Public Confidence Fair

The ruling party lost power in the 2010 election to the second-placed candidate in the 2006 election, indicating that they were not overwhelmingly popular. However, the principle of reducing the power of the armed forces was widely supported by the public. Izurieta admitted that the army would not be accepted as part of democratic society ‘until questions over its past can finally be laid to rest’.”

Policy

Clear Objectives Good

The objectives were to reform the MDN by transferring power from the armed forces to the civil service, and these were enshrined in the law that was enacted by the government. “It gave the [MDN] the legal and material power to actually do its job as a ministry.” [8]

Evidence Good

While framing the policy, the government studied the defence ministries of various countries such as Spain, the UK and the US, and the 2010 law was influenced by the systems in these countries.

The MDN functioned very differently from its counterparts in those countries, where defence ministries formed “critical nexuses between civilian government and the armed forces; civilians led offices responsible for assessing potential threats and developing plans to combat them; research and war-gaming led to policies that defined the military capacity the country required; and ministry officials communicated these goals to high-ranking military officers, who made sure their forces could provide the needed capabilities." [9]

Feasibility Fair

The legal feasibility of the reform was addressed by the consensual negotiations in framing and drafting the initial bill, and the passing of the bill into law by the Chilean Congress.

However, the reform did not take into consideration fiscal constraints of running the new ministry, as Izurieta was to say later. “‘Because Congress had passed the 2010 budget before it approved the law restructuring the MDN, the spending plan earmarked no specific funding for the new office ... Nothing was prepared’.” [10]

Action

Management Good

The management of the MDN after the reforms had a healthy mix of civilian experts and people from the military to ensure that the policy considerations of the democratic government formed part of the development aspirations of the armed forces. In addition, the proposed law had provisions to make sure that the control on the military and policy formulation rests in the hands of the government.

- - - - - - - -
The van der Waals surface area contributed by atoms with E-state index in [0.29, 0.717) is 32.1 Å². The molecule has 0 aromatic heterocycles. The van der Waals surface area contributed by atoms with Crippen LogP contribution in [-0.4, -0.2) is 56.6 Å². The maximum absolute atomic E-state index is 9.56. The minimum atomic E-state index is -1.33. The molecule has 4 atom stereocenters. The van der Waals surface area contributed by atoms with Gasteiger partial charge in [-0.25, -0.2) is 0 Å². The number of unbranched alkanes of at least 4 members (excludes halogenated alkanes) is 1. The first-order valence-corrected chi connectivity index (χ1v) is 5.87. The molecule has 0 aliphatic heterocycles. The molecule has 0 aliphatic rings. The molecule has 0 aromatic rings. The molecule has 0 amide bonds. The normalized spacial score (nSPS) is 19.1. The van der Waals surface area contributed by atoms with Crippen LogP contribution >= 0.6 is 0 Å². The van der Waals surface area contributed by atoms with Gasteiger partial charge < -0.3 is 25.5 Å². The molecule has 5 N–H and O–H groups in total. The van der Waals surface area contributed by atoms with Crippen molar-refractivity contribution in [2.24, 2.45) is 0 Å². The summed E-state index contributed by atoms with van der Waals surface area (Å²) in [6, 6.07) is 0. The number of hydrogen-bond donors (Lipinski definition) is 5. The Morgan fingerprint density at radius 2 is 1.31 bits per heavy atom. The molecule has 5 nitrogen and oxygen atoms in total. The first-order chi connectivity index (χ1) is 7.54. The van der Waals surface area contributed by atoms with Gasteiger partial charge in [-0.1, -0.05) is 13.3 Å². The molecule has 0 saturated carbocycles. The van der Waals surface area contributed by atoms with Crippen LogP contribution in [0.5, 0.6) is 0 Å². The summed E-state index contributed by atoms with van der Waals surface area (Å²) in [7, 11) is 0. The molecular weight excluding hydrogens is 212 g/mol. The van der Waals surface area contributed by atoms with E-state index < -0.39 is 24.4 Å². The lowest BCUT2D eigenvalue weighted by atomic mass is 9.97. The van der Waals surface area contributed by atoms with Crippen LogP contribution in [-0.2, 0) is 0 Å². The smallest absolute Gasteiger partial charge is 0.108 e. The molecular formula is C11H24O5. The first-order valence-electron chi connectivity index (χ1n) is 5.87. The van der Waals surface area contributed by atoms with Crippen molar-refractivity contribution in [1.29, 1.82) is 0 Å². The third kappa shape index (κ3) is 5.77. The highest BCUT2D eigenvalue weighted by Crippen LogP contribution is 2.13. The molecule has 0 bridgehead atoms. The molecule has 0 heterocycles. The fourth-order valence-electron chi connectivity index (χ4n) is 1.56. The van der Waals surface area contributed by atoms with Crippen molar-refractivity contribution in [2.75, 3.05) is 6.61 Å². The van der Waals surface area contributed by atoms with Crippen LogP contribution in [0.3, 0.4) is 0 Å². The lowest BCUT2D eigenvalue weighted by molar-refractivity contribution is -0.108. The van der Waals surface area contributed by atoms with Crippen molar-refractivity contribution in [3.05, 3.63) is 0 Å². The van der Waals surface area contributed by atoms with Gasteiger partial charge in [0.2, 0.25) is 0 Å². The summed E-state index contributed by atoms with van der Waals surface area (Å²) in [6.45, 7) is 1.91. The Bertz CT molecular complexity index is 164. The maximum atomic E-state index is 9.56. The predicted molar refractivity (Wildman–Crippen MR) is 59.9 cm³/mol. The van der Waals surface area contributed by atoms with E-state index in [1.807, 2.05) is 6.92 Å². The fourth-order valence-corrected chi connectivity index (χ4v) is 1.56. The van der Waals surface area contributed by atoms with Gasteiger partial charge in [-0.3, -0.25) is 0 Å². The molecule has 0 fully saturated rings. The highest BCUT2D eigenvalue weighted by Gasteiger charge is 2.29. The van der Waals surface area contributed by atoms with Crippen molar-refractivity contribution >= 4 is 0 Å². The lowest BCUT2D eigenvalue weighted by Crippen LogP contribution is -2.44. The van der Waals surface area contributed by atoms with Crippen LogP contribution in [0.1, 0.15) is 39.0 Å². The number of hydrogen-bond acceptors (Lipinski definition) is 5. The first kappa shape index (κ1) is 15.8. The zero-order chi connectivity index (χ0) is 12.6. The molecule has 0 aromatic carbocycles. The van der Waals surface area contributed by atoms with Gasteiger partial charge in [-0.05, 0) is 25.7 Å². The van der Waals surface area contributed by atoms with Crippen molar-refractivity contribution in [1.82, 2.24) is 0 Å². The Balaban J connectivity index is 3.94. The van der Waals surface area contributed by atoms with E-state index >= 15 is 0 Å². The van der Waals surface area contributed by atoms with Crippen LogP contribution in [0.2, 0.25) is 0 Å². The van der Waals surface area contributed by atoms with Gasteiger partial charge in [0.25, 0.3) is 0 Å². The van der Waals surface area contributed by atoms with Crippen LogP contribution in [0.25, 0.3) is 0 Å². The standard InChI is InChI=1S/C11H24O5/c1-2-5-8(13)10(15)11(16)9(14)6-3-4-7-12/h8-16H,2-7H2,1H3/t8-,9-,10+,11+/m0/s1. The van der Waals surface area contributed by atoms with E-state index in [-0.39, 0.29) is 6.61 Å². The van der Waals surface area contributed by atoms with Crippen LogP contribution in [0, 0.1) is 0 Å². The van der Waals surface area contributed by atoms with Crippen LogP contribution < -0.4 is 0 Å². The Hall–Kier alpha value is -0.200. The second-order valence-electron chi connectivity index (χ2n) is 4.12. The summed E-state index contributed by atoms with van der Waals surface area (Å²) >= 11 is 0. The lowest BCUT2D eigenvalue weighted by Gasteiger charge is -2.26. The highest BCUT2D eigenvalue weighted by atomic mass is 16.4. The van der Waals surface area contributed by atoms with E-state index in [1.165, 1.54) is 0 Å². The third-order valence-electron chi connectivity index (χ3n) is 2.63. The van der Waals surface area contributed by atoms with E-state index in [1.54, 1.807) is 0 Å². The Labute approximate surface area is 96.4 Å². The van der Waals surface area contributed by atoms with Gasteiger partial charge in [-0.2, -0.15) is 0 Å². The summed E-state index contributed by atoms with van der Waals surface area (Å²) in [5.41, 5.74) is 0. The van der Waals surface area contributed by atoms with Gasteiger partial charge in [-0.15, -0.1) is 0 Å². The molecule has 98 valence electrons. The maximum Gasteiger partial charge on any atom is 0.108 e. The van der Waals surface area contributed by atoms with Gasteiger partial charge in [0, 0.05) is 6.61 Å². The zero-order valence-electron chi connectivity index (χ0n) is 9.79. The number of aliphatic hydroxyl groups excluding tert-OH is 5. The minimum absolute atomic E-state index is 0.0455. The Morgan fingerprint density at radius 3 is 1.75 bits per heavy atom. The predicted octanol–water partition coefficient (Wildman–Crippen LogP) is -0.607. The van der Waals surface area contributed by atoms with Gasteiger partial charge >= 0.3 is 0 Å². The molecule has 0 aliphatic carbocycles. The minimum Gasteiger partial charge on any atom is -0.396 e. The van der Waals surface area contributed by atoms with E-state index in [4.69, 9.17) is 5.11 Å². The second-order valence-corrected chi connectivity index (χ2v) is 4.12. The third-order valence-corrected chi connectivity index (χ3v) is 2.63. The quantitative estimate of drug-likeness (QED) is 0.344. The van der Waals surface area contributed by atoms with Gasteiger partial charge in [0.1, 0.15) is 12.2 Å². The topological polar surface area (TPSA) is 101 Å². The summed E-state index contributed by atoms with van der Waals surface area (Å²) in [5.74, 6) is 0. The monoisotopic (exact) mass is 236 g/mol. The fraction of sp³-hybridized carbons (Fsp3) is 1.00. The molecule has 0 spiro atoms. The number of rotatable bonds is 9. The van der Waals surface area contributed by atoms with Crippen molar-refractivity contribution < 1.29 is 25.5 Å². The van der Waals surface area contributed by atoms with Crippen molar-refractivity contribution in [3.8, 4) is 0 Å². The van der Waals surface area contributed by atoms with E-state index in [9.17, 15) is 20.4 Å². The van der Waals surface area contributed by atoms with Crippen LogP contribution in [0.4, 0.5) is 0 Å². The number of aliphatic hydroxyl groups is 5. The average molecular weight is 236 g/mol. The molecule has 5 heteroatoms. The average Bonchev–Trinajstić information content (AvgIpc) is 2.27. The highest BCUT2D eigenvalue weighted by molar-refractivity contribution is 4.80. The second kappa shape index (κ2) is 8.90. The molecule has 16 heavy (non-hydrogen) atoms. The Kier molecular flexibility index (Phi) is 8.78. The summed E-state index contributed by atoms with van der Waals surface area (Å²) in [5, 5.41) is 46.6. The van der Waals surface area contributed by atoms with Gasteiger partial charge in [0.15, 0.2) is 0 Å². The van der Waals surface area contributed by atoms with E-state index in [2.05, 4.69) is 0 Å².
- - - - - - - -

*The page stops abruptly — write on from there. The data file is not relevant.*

The 2010 law gave the MDN the legal and material power to perform its governmental role. Piñera’s choice to lead the ministry and manage implementation of the defence law was Jaime Ravinet, who “had solid credentials for the post: he had served as minister of national defence from 2004 to 2006 under President Lagos, and he had submitted the defence reform bill to Congress in 2005”. [11]

Experienced figures were chosen to head two important departments:

  • "To head the new policy unit, the Undersecretariat of Defence, Piñera chose a quintessential military man: Izurieta. A recently retired general, Izurieta had served from 2006 to 2010 as the army’s commander-in- chief ..." [12]
  • “Piñera’s choice for undersecretary of the armed forces, the post that would oversee the consolidation of administrative functions, was a more conventional political appointee: Alfonso Vargas, a stalwart of his own party. Vargas, a businessman, had served 16 years in the Senate, including experience on the Senate defence committee.”

Alignment Good

The army supported the reform and has supported the government in relief works during times of natural disasters. It shows the changing role of the army in Chile in cooperating with the civilian government, and supporting the reform from its inception in the early 2000s through enabling legislation to actual implementation. “The army has tried hard to regain legitimacy over the past decade. It has seized on natural disasters, such as earthquakes, to play an active civil-defence role. It has used its field hospitals to take medical services to remote areas and help the national health service cut waiting lists. And it has sought to reduce its social isolation by such measures as sending cadets from the Santiago military academy to one of the city's universities for some of their courses.” [13]